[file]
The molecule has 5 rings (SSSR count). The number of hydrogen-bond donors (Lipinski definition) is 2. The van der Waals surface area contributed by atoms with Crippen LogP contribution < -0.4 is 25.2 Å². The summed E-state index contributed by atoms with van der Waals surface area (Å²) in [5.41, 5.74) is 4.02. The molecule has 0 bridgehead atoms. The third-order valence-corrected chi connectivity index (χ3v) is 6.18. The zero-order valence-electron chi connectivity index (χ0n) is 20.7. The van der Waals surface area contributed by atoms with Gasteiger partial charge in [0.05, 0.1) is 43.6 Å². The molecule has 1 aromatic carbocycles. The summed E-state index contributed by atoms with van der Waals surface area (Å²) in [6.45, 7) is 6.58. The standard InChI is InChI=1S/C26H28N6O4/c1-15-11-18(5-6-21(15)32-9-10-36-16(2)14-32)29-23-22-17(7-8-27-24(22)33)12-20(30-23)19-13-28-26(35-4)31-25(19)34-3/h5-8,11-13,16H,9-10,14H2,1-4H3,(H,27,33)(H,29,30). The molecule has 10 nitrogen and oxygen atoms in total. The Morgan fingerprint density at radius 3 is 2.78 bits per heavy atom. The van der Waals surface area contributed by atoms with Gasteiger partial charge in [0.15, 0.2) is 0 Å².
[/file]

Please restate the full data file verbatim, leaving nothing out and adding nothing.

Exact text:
The molecule has 5 rings (SSSR count). The number of hydrogen-bond donors (Lipinski definition) is 2. The van der Waals surface area contributed by atoms with Crippen LogP contribution < -0.4 is 25.2 Å². The summed E-state index contributed by atoms with van der Waals surface area (Å²) in [5.41, 5.74) is 4.02. The molecule has 0 bridgehead atoms. The third-order valence-corrected chi connectivity index (χ3v) is 6.18. The zero-order valence-electron chi connectivity index (χ0n) is 20.7. The van der Waals surface area contributed by atoms with Gasteiger partial charge in [0.05, 0.1) is 43.6 Å². The molecule has 1 aromatic carbocycles. The summed E-state index contributed by atoms with van der Waals surface area (Å²) in [6.45, 7) is 6.58. The standard InChI is InChI=1S/C26H28N6O4/c1-15-11-18(5-6-21(15)32-9-10-36-16(2)14-32)29-23-22-17(7-8-27-24(22)33)12-20(30-23)19-13-28-26(35-4)31-25(19)34-3/h5-8,11-13,16H,9-10,14H2,1-4H3,(H,27,33)(H,29,30). The molecule has 10 nitrogen and oxygen atoms in total. The Morgan fingerprint density at radius 3 is 2.78 bits per heavy atom. The van der Waals surface area contributed by atoms with Gasteiger partial charge in [0.15, 0.2) is 0 Å².